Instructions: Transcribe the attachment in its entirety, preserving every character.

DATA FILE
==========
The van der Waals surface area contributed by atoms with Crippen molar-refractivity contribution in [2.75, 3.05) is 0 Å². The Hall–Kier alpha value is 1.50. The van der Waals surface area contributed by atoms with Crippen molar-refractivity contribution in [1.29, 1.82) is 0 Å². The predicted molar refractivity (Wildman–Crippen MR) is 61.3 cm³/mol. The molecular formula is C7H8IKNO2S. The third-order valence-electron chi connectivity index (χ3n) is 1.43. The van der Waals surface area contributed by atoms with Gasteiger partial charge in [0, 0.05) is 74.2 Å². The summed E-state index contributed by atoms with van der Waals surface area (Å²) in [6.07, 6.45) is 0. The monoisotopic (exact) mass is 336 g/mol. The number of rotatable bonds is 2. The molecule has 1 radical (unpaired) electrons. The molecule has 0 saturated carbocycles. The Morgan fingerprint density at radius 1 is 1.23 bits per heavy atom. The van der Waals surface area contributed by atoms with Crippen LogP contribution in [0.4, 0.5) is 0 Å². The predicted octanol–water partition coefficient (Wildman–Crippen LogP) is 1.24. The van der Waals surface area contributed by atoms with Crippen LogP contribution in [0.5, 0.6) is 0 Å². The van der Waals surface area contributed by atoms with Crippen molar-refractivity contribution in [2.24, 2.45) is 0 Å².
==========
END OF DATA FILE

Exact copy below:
The van der Waals surface area contributed by atoms with Crippen molar-refractivity contribution in [2.75, 3.05) is 0 Å². The Hall–Kier alpha value is 1.50. The van der Waals surface area contributed by atoms with Crippen molar-refractivity contribution in [1.29, 1.82) is 0 Å². The predicted molar refractivity (Wildman–Crippen MR) is 61.3 cm³/mol. The molecular formula is C7H8IKNO2S. The third-order valence-electron chi connectivity index (χ3n) is 1.43. The van der Waals surface area contributed by atoms with Gasteiger partial charge in [0, 0.05) is 74.2 Å². The summed E-state index contributed by atoms with van der Waals surface area (Å²) in [6.07, 6.45) is 0. The monoisotopic (exact) mass is 336 g/mol. The number of rotatable bonds is 2. The molecule has 1 radical (unpaired) electrons. The molecule has 0 saturated carbocycles. The Morgan fingerprint density at radius 1 is 1.23 bits per heavy atom. The van der Waals surface area contributed by atoms with Crippen LogP contribution in [0.4, 0.5) is 0 Å². The predicted octanol–water partition coefficient (Wildman–Crippen LogP) is 1.24. The van der Waals surface area contributed by atoms with Crippen LogP contribution in [0.5, 0.6) is 0 Å². The van der Waals surface area contributed by atoms with Crippen molar-refractivity contribution in [2.24, 2.45) is 0 Å².